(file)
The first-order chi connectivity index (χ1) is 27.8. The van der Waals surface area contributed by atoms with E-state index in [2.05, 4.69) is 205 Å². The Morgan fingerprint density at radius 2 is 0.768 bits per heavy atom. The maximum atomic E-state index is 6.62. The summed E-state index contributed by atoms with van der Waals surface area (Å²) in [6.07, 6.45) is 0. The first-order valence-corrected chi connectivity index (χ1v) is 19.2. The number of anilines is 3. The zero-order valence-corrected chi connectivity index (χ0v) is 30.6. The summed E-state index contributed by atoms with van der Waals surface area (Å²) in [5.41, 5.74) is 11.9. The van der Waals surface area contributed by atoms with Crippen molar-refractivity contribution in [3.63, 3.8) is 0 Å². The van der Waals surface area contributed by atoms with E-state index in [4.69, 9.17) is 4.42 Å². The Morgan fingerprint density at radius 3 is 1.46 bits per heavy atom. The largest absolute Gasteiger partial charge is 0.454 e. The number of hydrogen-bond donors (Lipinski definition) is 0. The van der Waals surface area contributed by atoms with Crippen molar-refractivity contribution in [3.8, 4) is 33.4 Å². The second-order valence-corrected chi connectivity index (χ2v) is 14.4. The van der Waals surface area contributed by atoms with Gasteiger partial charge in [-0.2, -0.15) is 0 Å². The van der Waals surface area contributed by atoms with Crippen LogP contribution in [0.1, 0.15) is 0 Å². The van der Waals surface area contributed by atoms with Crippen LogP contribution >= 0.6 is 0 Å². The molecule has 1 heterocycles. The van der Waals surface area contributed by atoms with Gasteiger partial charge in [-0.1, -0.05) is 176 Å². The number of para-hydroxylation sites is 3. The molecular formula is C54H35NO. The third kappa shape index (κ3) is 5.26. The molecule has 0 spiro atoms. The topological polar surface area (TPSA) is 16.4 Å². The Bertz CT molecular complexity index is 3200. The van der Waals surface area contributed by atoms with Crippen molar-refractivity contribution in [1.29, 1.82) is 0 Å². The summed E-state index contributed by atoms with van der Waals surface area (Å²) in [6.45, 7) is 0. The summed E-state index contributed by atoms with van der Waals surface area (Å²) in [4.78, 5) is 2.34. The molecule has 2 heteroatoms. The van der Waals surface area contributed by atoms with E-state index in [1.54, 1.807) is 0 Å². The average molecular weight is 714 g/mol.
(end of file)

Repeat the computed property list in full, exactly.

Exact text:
The first-order chi connectivity index (χ1) is 27.8. The van der Waals surface area contributed by atoms with E-state index in [2.05, 4.69) is 205 Å². The Morgan fingerprint density at radius 2 is 0.768 bits per heavy atom. The maximum atomic E-state index is 6.62. The summed E-state index contributed by atoms with van der Waals surface area (Å²) in [6.07, 6.45) is 0. The first-order valence-corrected chi connectivity index (χ1v) is 19.2. The number of anilines is 3. The zero-order valence-corrected chi connectivity index (χ0v) is 30.6. The summed E-state index contributed by atoms with van der Waals surface area (Å²) in [5.41, 5.74) is 11.9. The van der Waals surface area contributed by atoms with Crippen molar-refractivity contribution in [3.63, 3.8) is 0 Å². The van der Waals surface area contributed by atoms with E-state index in [4.69, 9.17) is 4.42 Å². The Morgan fingerprint density at radius 3 is 1.46 bits per heavy atom. The largest absolute Gasteiger partial charge is 0.454 e. The number of hydrogen-bond donors (Lipinski definition) is 0. The van der Waals surface area contributed by atoms with Crippen molar-refractivity contribution in [3.8, 4) is 33.4 Å². The second-order valence-corrected chi connectivity index (χ2v) is 14.4. The van der Waals surface area contributed by atoms with Gasteiger partial charge in [-0.2, -0.15) is 0 Å². The van der Waals surface area contributed by atoms with Crippen LogP contribution in [0.1, 0.15) is 0 Å². The van der Waals surface area contributed by atoms with Crippen LogP contribution >= 0.6 is 0 Å². The molecule has 1 heterocycles. The van der Waals surface area contributed by atoms with Gasteiger partial charge in [-0.1, -0.05) is 176 Å². The number of para-hydroxylation sites is 3. The molecular formula is C54H35NO. The third kappa shape index (κ3) is 5.26. The molecule has 0 spiro atoms. The topological polar surface area (TPSA) is 16.4 Å². The Bertz CT molecular complexity index is 3200. The van der Waals surface area contributed by atoms with Crippen molar-refractivity contribution in [1.29, 1.82) is 0 Å². The summed E-state index contributed by atoms with van der Waals surface area (Å²) in [6.45, 7) is 0. The summed E-state index contributed by atoms with van der Waals surface area (Å²) in [4.78, 5) is 2.34. The molecule has 2 heteroatoms. The van der Waals surface area contributed by atoms with E-state index in [1.54, 1.807) is 0 Å². The average molecular weight is 714 g/mol.